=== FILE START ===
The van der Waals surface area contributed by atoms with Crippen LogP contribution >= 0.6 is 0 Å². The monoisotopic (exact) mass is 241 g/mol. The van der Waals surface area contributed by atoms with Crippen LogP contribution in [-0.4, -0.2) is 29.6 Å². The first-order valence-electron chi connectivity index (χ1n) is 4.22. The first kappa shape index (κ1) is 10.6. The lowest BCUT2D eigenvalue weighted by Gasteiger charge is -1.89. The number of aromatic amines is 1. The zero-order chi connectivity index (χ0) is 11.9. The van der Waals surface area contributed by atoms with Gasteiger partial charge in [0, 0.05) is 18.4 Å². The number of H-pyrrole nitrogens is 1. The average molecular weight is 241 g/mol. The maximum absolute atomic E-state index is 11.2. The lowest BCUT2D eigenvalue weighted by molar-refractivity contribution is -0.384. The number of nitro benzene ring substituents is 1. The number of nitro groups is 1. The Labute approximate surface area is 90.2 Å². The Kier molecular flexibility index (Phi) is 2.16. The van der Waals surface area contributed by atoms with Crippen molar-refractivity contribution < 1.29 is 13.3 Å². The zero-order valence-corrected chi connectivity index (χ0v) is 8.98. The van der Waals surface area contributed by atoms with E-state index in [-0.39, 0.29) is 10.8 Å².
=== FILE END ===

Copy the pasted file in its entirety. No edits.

The van der Waals surface area contributed by atoms with Crippen LogP contribution >= 0.6 is 0 Å². The monoisotopic (exact) mass is 241 g/mol. The van der Waals surface area contributed by atoms with Crippen LogP contribution in [-0.4, -0.2) is 29.6 Å². The first-order valence-electron chi connectivity index (χ1n) is 4.22. The first kappa shape index (κ1) is 10.6. The lowest BCUT2D eigenvalue weighted by Gasteiger charge is -1.89. The number of aromatic amines is 1. The zero-order chi connectivity index (χ0) is 11.9. The van der Waals surface area contributed by atoms with Gasteiger partial charge in [0, 0.05) is 18.4 Å². The number of H-pyrrole nitrogens is 1. The average molecular weight is 241 g/mol. The maximum absolute atomic E-state index is 11.2. The lowest BCUT2D eigenvalue weighted by molar-refractivity contribution is -0.384. The number of nitro benzene ring substituents is 1. The number of nitro groups is 1. The Labute approximate surface area is 90.2 Å². The Kier molecular flexibility index (Phi) is 2.16. The van der Waals surface area contributed by atoms with Crippen molar-refractivity contribution < 1.29 is 13.3 Å². The zero-order valence-corrected chi connectivity index (χ0v) is 8.98. The van der Waals surface area contributed by atoms with E-state index in [-0.39, 0.29) is 10.8 Å².